Let it Snow: How to Remove Snow and Ice From Your Home

Snow and ice can be brutal to a home and driveway. Don't let this winter take a beating on your home or your spirits. Use these tips for snow and ice removal!

Snow shoveling

Winter can be beautiful, but boy, it can also be brutal, especially to our homes. It’s not enough that we must make sure our heaters stay in tip-top shape during the freezing temperatures to stay comfortable. All the ice and piles of snow can really wreak havoc on the house — and our time sipping hot chocolate by the fire — too.

If you live in a winter wonderland, you may be wondering how to remove snow and ice efficiently and effectively. Here’s a list of some of the typical hazards that come with the elements, as well as helpful remedies and handy tools for getting the job done while keeping your home safe and in good condition throughout the season.

Areas of Ice

Potential Danger: Knowing how to remove ice from your walkways and driveway means avoiding slip-and-fall hazards that can end up sending you to the hospital.

Solution: For areas that have just begun to ice over, spread a deicer, such as rock salt, magnesium chloride or calcium chloride, over the surface. If necessary, chop through thicker ice and then scrape it away with an ice shovel or snow spear (avoid an ice pick, as it can damage your concrete surface). Then, add traction to the surface by dispersing sandbox sand or cat litter over the area.

Recommended Snow Tool(s): Ice shovel/snow spear, deicer, sandbox sand, cat litter

Snow on the Roof

Potential Danger: A snow buildup on your roof doesn’t just interfere with proper venting of your chimney flues; an excessive buildup can even cause your roof to collapse, endangering your family and requiring costly repairs.

Solution: Clear the snow from the roof with a roof or snow rake. With the right one, there’s no need to actually be on the roof to get the job done. Be aware, though, that snow will often slide, especially on steep, sloped roofs. Don’t stand directly below the area that you are cleaning because even a small section of a roof can drop several hundred pounds of snow.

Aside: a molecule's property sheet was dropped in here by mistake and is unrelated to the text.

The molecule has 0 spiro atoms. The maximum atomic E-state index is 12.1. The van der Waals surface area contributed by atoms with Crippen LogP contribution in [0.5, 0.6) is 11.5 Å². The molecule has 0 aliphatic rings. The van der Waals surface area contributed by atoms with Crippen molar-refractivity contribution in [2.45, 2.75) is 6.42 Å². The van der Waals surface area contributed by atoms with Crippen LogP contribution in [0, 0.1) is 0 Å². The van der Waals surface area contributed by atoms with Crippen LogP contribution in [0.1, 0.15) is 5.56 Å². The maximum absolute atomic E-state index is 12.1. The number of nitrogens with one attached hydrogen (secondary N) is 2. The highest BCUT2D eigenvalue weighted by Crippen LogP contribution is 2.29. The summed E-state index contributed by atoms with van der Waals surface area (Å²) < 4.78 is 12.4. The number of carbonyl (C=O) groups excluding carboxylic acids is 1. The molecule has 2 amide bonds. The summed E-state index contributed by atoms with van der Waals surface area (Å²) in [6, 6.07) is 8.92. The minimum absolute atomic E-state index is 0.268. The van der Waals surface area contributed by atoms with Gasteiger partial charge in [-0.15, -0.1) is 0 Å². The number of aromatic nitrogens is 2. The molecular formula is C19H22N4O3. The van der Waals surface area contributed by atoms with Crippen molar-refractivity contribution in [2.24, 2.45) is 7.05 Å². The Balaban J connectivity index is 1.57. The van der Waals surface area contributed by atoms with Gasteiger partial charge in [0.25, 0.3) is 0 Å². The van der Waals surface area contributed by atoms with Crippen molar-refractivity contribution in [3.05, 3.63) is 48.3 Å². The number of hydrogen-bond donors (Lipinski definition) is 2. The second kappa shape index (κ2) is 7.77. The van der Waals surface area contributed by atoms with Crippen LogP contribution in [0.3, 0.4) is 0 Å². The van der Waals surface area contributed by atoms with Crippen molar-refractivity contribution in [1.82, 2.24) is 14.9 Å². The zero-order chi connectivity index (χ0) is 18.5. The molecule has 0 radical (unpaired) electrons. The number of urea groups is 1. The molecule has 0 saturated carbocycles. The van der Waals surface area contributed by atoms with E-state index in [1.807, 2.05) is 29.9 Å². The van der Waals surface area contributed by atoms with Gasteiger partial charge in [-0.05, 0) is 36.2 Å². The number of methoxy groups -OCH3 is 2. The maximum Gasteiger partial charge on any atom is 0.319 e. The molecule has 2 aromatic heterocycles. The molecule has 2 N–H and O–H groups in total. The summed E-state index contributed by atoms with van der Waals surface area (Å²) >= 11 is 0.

Recommended Snow Tool(s): Roof rake

Related: Keep your home protected against snow - maintenance tips for doors, windows, chimney, etc. live on 12/5

Frozen Gutters/Ice Dams

Potential Danger: As the snow from your roof begins to melt, thanks to the heat rising from your attic, the water begins draining down to your gutters. The attic doesn’t heat your gutters, though, so the water ends up refreezing, causing an ice dam and icicles around your gutters. They may be pretty to look at, but they can end up breaking your gutters, loosening your roofing shingles and causing water to back up into your house — not to mention falling and injuring you.

Solution: First, pull off any excess snow from your roof with a roof rake. Then, fill a pair of nylon stockings with calcium chloride ice melt. Lay it on the roof so it crosses over the dam and hangs off the gutter. The calcium chloride will melt through the ice and create a place for water to flow down into the gutter.

If you already have a leak inside your house, place a box fan under it. The cold air from the fan will refreeze the water, causing the leak to stop.

Recommended Snow Tool(s): Roof rake, calcium chloride/nylon stockings, box fan (if you have a leak)

Blocked Access

Potential Danger: Who wants to be blocked from getting in or out of their house or driveway?

Solution: To stay ahead of the accumulation, you’ll want to redirect the snow with a snow pusher or telescoping shovel every few inches of falling snow. After all, it’s easier to shovel two inches of snow than five. Want to know how to remove snow both quickly and efficiently? Invest in a snow blower. You won’t regret it!

Recommended Snow Tool(s): Snow pusher, telescoping shovel, snow blower

AHS assumes no responsibility, and specifically disclaims all liability, for your use of any and all information contained herein.

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